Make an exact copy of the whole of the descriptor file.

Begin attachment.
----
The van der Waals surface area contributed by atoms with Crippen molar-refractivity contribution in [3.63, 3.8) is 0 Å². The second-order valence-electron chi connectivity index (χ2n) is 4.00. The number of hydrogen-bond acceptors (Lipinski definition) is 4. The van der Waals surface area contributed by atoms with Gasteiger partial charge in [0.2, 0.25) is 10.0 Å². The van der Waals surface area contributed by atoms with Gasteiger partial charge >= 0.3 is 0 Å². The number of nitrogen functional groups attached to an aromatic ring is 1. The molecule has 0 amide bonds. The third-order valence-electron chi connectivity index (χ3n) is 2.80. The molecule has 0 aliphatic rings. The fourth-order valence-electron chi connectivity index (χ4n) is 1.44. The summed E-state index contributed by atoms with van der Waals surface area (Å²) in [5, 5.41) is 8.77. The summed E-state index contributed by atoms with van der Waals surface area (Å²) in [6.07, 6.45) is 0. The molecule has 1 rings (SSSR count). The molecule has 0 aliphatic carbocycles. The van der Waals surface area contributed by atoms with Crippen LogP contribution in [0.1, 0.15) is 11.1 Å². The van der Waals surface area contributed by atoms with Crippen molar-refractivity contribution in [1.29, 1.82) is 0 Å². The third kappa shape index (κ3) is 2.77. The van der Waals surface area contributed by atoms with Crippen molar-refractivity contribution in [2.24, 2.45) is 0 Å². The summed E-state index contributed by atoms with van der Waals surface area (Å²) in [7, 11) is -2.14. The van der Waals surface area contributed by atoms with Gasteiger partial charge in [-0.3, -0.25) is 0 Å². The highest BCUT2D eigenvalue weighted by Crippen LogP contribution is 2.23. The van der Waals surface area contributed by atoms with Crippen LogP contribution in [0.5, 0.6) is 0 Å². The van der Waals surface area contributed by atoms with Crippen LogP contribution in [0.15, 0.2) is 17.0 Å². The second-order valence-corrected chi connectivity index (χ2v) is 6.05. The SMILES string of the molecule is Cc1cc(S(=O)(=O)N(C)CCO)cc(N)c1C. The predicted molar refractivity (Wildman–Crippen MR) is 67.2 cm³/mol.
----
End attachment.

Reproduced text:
The van der Waals surface area contributed by atoms with Crippen molar-refractivity contribution in [3.63, 3.8) is 0 Å². The second-order valence-electron chi connectivity index (χ2n) is 4.00. The number of hydrogen-bond acceptors (Lipinski definition) is 4. The van der Waals surface area contributed by atoms with Gasteiger partial charge in [0.2, 0.25) is 10.0 Å². The van der Waals surface area contributed by atoms with Gasteiger partial charge >= 0.3 is 0 Å². The number of nitrogen functional groups attached to an aromatic ring is 1. The molecule has 0 amide bonds. The third-order valence-electron chi connectivity index (χ3n) is 2.80. The molecule has 0 aliphatic rings. The fourth-order valence-electron chi connectivity index (χ4n) is 1.44. The summed E-state index contributed by atoms with van der Waals surface area (Å²) in [5, 5.41) is 8.77. The summed E-state index contributed by atoms with van der Waals surface area (Å²) in [6.07, 6.45) is 0. The molecule has 1 rings (SSSR count). The molecule has 0 aliphatic carbocycles. The van der Waals surface area contributed by atoms with Crippen LogP contribution in [0.1, 0.15) is 11.1 Å². The van der Waals surface area contributed by atoms with Crippen molar-refractivity contribution in [1.29, 1.82) is 0 Å². The third kappa shape index (κ3) is 2.77. The van der Waals surface area contributed by atoms with Crippen molar-refractivity contribution in [2.24, 2.45) is 0 Å². The summed E-state index contributed by atoms with van der Waals surface area (Å²) in [7, 11) is -2.14. The van der Waals surface area contributed by atoms with Gasteiger partial charge in [-0.3, -0.25) is 0 Å². The highest BCUT2D eigenvalue weighted by Crippen LogP contribution is 2.23. The van der Waals surface area contributed by atoms with Crippen LogP contribution in [0.5, 0.6) is 0 Å². The van der Waals surface area contributed by atoms with Crippen LogP contribution in [0.15, 0.2) is 17.0 Å². The second-order valence-corrected chi connectivity index (χ2v) is 6.05. The SMILES string of the molecule is Cc1cc(S(=O)(=O)N(C)CCO)cc(N)c1C. The predicted molar refractivity (Wildman–Crippen MR) is 67.2 cm³/mol.